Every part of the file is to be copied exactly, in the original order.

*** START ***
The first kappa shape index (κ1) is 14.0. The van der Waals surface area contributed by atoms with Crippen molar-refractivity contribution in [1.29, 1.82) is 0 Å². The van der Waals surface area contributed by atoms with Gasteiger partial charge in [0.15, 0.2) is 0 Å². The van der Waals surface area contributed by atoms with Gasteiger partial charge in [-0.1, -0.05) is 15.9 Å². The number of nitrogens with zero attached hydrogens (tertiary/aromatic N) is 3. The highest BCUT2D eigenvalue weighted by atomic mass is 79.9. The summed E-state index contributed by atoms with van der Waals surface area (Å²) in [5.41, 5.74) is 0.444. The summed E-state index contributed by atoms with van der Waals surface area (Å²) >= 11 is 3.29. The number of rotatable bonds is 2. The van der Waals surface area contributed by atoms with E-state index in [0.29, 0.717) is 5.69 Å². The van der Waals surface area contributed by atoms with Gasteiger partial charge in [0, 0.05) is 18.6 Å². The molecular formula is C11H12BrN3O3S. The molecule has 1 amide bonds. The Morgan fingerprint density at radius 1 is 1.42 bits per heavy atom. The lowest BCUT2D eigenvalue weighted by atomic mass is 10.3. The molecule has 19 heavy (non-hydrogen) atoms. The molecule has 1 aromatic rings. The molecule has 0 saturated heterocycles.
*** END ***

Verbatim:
The first kappa shape index (κ1) is 14.0. The van der Waals surface area contributed by atoms with Crippen molar-refractivity contribution in [1.29, 1.82) is 0 Å². The van der Waals surface area contributed by atoms with Gasteiger partial charge in [0.15, 0.2) is 0 Å². The van der Waals surface area contributed by atoms with Gasteiger partial charge in [-0.1, -0.05) is 15.9 Å². The number of nitrogens with zero attached hydrogens (tertiary/aromatic N) is 3. The highest BCUT2D eigenvalue weighted by atomic mass is 79.9. The summed E-state index contributed by atoms with van der Waals surface area (Å²) in [5.41, 5.74) is 0.444. The summed E-state index contributed by atoms with van der Waals surface area (Å²) >= 11 is 3.29. The number of rotatable bonds is 2. The van der Waals surface area contributed by atoms with E-state index in [0.29, 0.717) is 5.69 Å². The van der Waals surface area contributed by atoms with Gasteiger partial charge in [0, 0.05) is 18.6 Å². The molecular formula is C11H12BrN3O3S. The molecule has 1 amide bonds. The Morgan fingerprint density at radius 1 is 1.42 bits per heavy atom. The lowest BCUT2D eigenvalue weighted by atomic mass is 10.3. The molecule has 19 heavy (non-hydrogen) atoms. The molecule has 1 aromatic rings. The molecule has 0 saturated heterocycles.